Part of the reason for lack of slam could be that these earphones do not isolate well. I’ve found a proper seal to be a must for bass impact, and these do not sit deep enough to seal properly, especially if you happen to have small ears like I do. But as I said, the bass extension is very nice. Some of the songs I’ve heard many times revealed hidden bass undertones that were lost to me with other headphones (“I Believe I Can Fly” by R. Kelly). I did back and forth between my S4 and the Titans, and the extra detail in both, the bass and the treble was unmistakable. Another good quality of the bass is that it is very tight. Bass notes do not linger any longer than required. A good example is “With or Without You” by U2. Many headphones make a mess of the bass note that is present throughout the song. The result would be a slow, lethargic bass which bleeds all over the place. Not so with the Titan 3. The tone and timing remains true throughout. I could make out fingers plucking guitar strings in the unplugged version of Chris Isaak’s “Wicked Game”. I also listen to many movie scores, and the “No Time for Caution” track on the “Interstellar” album showcases beautiful dynamics with these earphones.
The Titan 3s might sound a little too bright to some people. This is understandable. I believe the team at DUNU kept the highs prominent along with the mids, probably to highlight female vocals. Coming from ultra-sparkly Klipsch earphones, the Titans sound tame by comparison, but I am a bit disappointed. I bought these thinking that they would be completely mid-oriented. I suppose a little EQing to create a dip around 6-9khz by a couple dB won’t hurt so much, but only if I crave for a very laid-back sound, and then only on some very treble-heavy songs. That said, the treble, although quite high, is not at all harsh or fatiguing. Overall, a very satisfying sound signature. Easy to listen to for long sessions without fatiguing your ears too much (especially with the EQ I mentioned earlier).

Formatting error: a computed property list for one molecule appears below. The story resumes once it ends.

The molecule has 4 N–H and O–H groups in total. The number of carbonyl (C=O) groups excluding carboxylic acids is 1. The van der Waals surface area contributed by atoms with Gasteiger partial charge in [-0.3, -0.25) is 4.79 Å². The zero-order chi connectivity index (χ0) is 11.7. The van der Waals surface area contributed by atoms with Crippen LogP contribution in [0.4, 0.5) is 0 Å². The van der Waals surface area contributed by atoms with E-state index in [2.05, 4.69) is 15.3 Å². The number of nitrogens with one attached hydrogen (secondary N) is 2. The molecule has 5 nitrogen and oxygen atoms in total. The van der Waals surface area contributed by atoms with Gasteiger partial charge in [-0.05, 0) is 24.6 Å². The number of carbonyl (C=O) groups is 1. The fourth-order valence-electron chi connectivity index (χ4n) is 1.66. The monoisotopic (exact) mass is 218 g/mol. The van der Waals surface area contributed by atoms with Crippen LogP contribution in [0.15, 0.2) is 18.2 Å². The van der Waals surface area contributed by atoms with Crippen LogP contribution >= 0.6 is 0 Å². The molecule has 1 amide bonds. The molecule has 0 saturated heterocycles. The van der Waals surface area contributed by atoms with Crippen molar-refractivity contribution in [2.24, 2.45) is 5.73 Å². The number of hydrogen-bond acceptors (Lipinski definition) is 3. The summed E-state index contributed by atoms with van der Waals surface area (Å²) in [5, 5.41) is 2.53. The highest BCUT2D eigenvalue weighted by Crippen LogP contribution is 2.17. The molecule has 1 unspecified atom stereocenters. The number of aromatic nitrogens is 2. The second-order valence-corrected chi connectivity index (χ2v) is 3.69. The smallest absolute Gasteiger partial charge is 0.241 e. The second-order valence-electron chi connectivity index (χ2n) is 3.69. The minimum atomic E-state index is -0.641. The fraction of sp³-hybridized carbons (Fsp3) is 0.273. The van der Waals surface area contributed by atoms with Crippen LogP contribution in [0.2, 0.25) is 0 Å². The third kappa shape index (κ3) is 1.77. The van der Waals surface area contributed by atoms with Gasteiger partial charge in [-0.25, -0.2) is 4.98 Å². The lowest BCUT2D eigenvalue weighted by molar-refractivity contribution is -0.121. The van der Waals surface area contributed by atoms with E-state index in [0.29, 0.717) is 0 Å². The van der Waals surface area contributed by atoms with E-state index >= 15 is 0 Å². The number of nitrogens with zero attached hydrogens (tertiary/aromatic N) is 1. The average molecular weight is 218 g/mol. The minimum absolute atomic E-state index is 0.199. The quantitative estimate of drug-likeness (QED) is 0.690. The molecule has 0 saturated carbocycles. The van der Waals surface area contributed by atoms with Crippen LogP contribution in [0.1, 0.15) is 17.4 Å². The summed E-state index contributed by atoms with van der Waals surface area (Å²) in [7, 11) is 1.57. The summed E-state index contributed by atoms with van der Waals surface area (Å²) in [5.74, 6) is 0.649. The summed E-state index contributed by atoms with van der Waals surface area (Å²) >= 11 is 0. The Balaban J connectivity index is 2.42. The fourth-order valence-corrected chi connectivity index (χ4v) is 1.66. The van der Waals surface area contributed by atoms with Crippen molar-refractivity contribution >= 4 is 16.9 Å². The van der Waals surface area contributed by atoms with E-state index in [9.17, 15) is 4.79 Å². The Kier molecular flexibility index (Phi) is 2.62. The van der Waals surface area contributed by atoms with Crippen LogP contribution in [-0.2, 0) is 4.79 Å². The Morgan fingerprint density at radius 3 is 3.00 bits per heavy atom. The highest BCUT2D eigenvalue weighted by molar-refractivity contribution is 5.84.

Listening straight out of the phone and being amped through the E10K had little to no difference. The E10K sounded a bit more bass-heavy (I had to check whether I had turned the bass boost on), but the difference was little if at all there. Very easy to drive these to SPL that could cause some serious damage!
Conclusion: I give these a solid 7.5 out of 10. If you get a chance to audition these before purchasing, that would be better, especially if you have small ears. I cannot imagine anyone disliking the sound coming out of these, unless they’re bass-heads. Clarity and resolution is top-notch. The cost is also justifiable considering the build quality of these phones. They come with a few accessories like the abovementioned 6 pairs of tips, a shirt clip, a quarter inch adapter, those wing-shaped things which apparently hold the earpieces securely in your ears (I can never imagine trying those on), and best of all, a hard carrying case which could have been just a tad taller.
I’ve been using these for the past few days while commuting and while at work. Sure, they don’t sound as good while I’m on the road because of the lack of isolation, but they sound delicious while I’m at office and there isn’t much background noise.
I look forward to using this fantastic pair of earphones for years to come, hopefully. And I have no qualms recommending these to anybody seeking a pair of good-sounding, well-built, and not-extremely-expensive pair of IEMs.